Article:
Leptin Rich Foods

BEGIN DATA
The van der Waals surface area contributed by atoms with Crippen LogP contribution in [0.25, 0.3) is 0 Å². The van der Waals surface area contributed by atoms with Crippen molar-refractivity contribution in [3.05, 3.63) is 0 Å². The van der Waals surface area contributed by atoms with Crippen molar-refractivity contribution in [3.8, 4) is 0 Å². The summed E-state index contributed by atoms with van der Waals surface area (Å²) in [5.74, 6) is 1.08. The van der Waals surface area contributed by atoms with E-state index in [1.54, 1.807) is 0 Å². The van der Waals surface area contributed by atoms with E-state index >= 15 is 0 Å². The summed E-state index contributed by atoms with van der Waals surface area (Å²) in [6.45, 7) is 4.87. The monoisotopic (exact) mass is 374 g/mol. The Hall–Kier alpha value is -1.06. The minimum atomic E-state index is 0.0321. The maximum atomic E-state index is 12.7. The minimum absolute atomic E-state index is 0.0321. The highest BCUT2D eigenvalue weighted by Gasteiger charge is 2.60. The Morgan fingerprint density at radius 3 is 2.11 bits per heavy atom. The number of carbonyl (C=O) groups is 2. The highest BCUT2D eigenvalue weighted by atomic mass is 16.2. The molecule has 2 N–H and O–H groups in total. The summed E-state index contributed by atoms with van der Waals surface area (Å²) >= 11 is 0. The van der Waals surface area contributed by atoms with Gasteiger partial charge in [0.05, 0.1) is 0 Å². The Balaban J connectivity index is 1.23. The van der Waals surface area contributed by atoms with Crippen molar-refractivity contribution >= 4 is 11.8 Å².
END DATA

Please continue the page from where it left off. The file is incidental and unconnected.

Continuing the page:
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Leptin is a very important hormone produced in your fat cells. It is responsible for many things, including telling your brain when you are full, triggering the feeling that you need to stop eating. If you have too much leptin, your sensitivity to it can decrease, and that leads to more hunger and cravings, and eventually obesity.  Are There Any Leptin Rich Foods?  Leptin can%u2019t be given orally, because our intestines can%u2019t process it. In addition, it can%u2019t actually be found in foods. Though you might hear about %u201Cleptin rich foods,%u201D it is important to remember that these foods aren%u2019t actually filled with leptin %u2013 though they do make a difference.  So how do we increase it? We can%u2019t %u2013 but we can increase our sensitivity to it. That means that it will work as it should, even if we don%u2019t have quite enough in our bodies. These foods can help increase the sensitivity, and that means that our metabolism can go up, cravings can go down, and our battle of the bulge can be helped along.  Foods That Increase Leptin Sensitivity  To get a good start on your leptin sensitivity, have protein with breakfast. This helps jump-start the leptin signals and can keep you full longer during the day. You should also go for leafy greens and fiber-rich foods, as they can also help keep your body feeling full. These foods spark the sensitivity that your body needs in order to respond appropriately to leptin. For even more regulation of that sensitivity, be sure to get a good allotment of fish in your diet.  Foods That Decrease Leptin Sensitivity  Just as there are great foods for increasing the sensitivity to leptin, there are also foods that will inhibit your body%u2019s signals. Avoid these foods if you can, or have them in moderation. One of the biggest problems is carbohydrates. These include starches, like white flour and potatoes. Excessive carbohydrates are not only terrible about blocking the leptin signals; they are also what we reach for when we are really craving something. The more carbohydrates we eat, the more the craving happens. It%u2019s a vicious cycle!  You should also avoid foods that are processed or contain high fructose corn syrup. The syrup and the chemicals in processing have been shown to block much of what the body is trying to do, including the leptin sensitivity that tells your brain to turn off the hunger signals. If you eat large meals or eat very frequently, you are also sabotaging your body%u2019s attempts to fight off obesity. Try to eat in moderation, and keep the snacks to a minimum.